There are many different types of headlines for the many different types of writing styles, but clickbait headlines have infiltrated nearly every newsroom or public relations firm. Clickbait headlines are everywhere.
From “10 Hacks to Gain 2 Million Followers Over Night” to “You Would Never Believe This Crazy Thing Kylie Jenner Just Wore,” clickbait headlines just sound ridiculous. They play off people’s innate curiosity by withholding information after sparking interest in a few exaggerated words.
It’s no secret that clickbait headlines are tacky, but do they actually work?
Your content has to be jaw-droppingly incredible for readers to not get agitated when they are drawn into your content from the headline. So if your headline is something like “10 Hacks to Gain 2 Million Followers Over Night” and you really mean something more along the lines of “10 Ways to Improve Your Social Media Strategy,” you might want to go with the latter.
If you content is something short of incredible, you run the risk of angering your reader. While clickbait headlines garner attention, they don’t ensure that people read or share your content.
Buffer provides some great insights into how you can improve your headline writing without succumbing to writing clickbait in this blog post.
It is crucial for traditional hard news reporters to appear that he or she lacks bias, so his or her work is not continuously called into question by the public for whom the journalist serves. In order to do so, a journalist must not participate in politics or demonstrations in his or her personal life. Although all people inherently have political opinions, a journalist must create a credible image for himself or herself in more than just articles, so the journalist can appear independent, balanced, fair and trustworthy to the public.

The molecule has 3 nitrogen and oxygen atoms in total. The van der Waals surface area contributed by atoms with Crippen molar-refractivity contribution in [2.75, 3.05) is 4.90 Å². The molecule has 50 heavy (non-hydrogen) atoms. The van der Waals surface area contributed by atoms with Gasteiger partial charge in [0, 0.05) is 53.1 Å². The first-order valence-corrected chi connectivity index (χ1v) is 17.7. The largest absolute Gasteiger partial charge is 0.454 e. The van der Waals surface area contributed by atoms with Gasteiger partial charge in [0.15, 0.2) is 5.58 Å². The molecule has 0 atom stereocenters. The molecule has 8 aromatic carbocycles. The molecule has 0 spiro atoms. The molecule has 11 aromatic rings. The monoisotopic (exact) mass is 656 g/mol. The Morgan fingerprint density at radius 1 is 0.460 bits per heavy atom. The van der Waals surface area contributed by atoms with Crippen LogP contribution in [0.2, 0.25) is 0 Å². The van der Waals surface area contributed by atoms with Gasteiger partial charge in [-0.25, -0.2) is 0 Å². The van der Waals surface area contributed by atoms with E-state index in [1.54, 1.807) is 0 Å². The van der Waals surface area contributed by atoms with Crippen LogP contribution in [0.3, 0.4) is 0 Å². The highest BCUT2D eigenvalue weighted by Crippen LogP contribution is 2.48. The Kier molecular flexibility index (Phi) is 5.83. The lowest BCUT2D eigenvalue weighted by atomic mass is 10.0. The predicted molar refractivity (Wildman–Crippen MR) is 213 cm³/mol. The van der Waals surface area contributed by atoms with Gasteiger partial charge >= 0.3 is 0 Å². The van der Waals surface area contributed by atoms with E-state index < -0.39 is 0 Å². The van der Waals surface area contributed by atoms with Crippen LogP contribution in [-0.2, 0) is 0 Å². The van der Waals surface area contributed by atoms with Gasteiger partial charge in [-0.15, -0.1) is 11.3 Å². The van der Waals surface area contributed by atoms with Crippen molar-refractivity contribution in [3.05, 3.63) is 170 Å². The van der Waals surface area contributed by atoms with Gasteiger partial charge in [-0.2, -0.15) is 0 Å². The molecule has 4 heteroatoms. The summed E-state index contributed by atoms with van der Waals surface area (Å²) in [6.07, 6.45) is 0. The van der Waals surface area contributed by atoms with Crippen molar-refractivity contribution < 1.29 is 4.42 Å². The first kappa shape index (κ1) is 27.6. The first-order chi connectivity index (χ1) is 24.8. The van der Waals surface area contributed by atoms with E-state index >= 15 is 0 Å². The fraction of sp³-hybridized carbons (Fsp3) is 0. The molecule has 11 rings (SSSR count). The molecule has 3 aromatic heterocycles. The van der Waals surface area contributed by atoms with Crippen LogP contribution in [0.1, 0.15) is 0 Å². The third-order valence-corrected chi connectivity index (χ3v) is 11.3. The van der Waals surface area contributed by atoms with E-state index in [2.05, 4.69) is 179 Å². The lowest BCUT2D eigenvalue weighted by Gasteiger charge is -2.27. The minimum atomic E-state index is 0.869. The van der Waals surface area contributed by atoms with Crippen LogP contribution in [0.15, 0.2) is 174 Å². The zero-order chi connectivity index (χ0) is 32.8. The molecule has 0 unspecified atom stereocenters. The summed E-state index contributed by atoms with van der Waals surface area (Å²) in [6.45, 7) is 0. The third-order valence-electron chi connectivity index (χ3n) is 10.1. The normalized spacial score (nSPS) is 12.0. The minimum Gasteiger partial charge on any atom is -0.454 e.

In the notorious case of Lesley Dahlkemper and Mike Feeley, Dahkemper had to give up her career as a journalist because she was engaged to Feeley who was running for governor. According to Black, Steele and Barney, “The political reporter [Dahlkemper] already was… talking to all the prospective candidates, and we felt we [the station] could easily be charged with favoring one candidate, or ignoring something to overcompensate, or saying something negative about another candidate.” Because Dahlkemper no longer maintained a façade of neutrality in her personal life, it not only jeopardized the credibility of her work, but also the credibility of the entire station she worked for. Even though Dahlkemper didn’t breach the code of ethics necessarily, she was ultimately not able to keep her job because it could appear as if she has a conflict of interest. According to Black, Steele and Barney, “’Appearance can undermine your credibility,’ said Griffin. ‘We rely on public perception that we don’t have anything more to do than report the truth.’” Although the station considered reassigning Dahlkemper and sought out alternative resolutions to this ethical dilemma, Dahlhemper resigned because the inherent conflict of interest was too big to be ignored.
For journalists that don’t write for traditional publication, appearing unbiased is not as important. Stay tuned for a blog post about how some journalists are moving away from appearing unbiased and moving toward advocacy journalism.